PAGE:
Many classic car owners want their car to look exactly as it did the day it rolled off the assembly line. That means everything has to be original as it left the factory. If you really want the old-school look, it has to be bias-ply tires.
A bias ply tire has layered belts of either polyester, fiberglass, or steel, running at angles to each other and to the body of the tire. These body ply cords extend diagonally from bead to bead, usually at angles in the range of 30 to 40 degrees. In comparison, radial-ply tires have belts at a 90-degree angle to the tire, and the belts overlap rather than cross each other.
Advantages of Bias-Ply Tires
Some old car enthusiasts prefer the way their car rides on bias-ply tires. They also have extra load-carrying capability.
Bias-Ply vs Radial Tires
Bias-ply tires carry more weight than a radial, but at the price of faster wear. The tread contact area is smaller on bias-plies, so cornering capabilities are inferior to radials. The cords inside a radial tire run at a 90 degree angle to the direction of travel, compared to a 32 degree angle on a bias-ply tire.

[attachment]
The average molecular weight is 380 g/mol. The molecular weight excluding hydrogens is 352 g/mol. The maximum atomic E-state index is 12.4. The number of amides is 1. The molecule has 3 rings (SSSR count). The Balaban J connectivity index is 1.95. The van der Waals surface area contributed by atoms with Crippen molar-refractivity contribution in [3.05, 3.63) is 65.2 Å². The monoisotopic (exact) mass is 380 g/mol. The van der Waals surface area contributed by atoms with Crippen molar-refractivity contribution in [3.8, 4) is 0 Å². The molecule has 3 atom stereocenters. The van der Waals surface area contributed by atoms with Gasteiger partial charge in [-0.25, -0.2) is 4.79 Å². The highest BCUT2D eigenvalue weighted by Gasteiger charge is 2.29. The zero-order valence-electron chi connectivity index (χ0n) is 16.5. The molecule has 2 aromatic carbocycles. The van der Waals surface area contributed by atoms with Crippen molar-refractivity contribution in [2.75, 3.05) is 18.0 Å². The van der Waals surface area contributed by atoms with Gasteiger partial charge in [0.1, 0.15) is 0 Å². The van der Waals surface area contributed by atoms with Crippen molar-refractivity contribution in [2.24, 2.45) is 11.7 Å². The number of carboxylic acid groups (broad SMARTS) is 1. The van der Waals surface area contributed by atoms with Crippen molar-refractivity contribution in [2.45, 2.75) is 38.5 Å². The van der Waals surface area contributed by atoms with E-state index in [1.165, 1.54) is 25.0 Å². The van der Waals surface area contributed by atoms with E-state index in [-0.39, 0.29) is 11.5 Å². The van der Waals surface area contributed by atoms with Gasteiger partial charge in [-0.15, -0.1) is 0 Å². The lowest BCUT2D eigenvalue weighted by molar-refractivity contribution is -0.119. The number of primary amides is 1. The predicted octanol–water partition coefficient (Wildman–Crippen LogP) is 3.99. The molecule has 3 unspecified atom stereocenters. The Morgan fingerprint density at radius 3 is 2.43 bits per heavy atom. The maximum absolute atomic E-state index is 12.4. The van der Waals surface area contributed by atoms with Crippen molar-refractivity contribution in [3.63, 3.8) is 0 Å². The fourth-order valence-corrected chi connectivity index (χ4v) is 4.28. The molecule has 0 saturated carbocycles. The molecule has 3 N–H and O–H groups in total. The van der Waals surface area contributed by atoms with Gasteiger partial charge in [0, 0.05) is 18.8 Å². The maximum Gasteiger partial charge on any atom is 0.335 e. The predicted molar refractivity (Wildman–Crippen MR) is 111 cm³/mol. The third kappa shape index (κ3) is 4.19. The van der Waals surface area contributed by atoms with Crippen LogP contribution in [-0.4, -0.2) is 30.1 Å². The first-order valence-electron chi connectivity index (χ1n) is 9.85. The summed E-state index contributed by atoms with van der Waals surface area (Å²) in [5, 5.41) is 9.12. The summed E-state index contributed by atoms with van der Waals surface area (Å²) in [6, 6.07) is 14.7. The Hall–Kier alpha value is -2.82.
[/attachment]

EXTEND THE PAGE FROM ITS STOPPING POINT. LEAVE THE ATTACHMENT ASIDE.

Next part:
The radial design flexes more, giving better ground contact and traction. A bias-ply tire will "follow" ruts and grooves in the road, while radial tires will roll across them. Radials also run cooler and give a smoother, more comfortable ride.
Read: Five Things I Learned Working At The Tire Shop
If you're looking for improved handling, radials are the way to go, but keep in mind that putting on a set of high performance, latest technology tires will bring out every weakness in your suspension.
Many classic cars from the sixties had 14" or 15" wheels. Most major tire companies have phased out many of these automotive tire sizes, so your choice will be slim-to-none in finding a quality radial.
Radial tires were never offered with original red-line, double whitewall or small raised-white letters. However, several aftermarket tire suppliers have purchased the original molds from manufacturers, and offer reproductions of the these in bias-ply.
How Can I Tell If My Tires Are Radial or Bias-Ply?
A radial tire will have the word "radial" on the sidewall. A tire that is not marked "radial" is a bias-ply.
For pre-WW2 cars designed to run on bias-ply tires, it may not be a good idea to switch to radials without major suspension upgrades. If your vintage car has its original suspension, radial tires may give unfavorable handling and ride quality.
Some classic car owners enjoy the best of both worlds, having a set of radial tires to drive around on, and a set of original reproductions for car shows.
Since 2013, Diamond Back Classics has offered bias look radial tires. Called the Auburn Deluxe radial, they offer the driving quality of a radial, but the looks of a bias-ply tire. Presently five 16-inch sizes, and five 15-inch sizes are available, with more sizes to follow. Now the classic car owner can have a radial that looks like a bias-ply.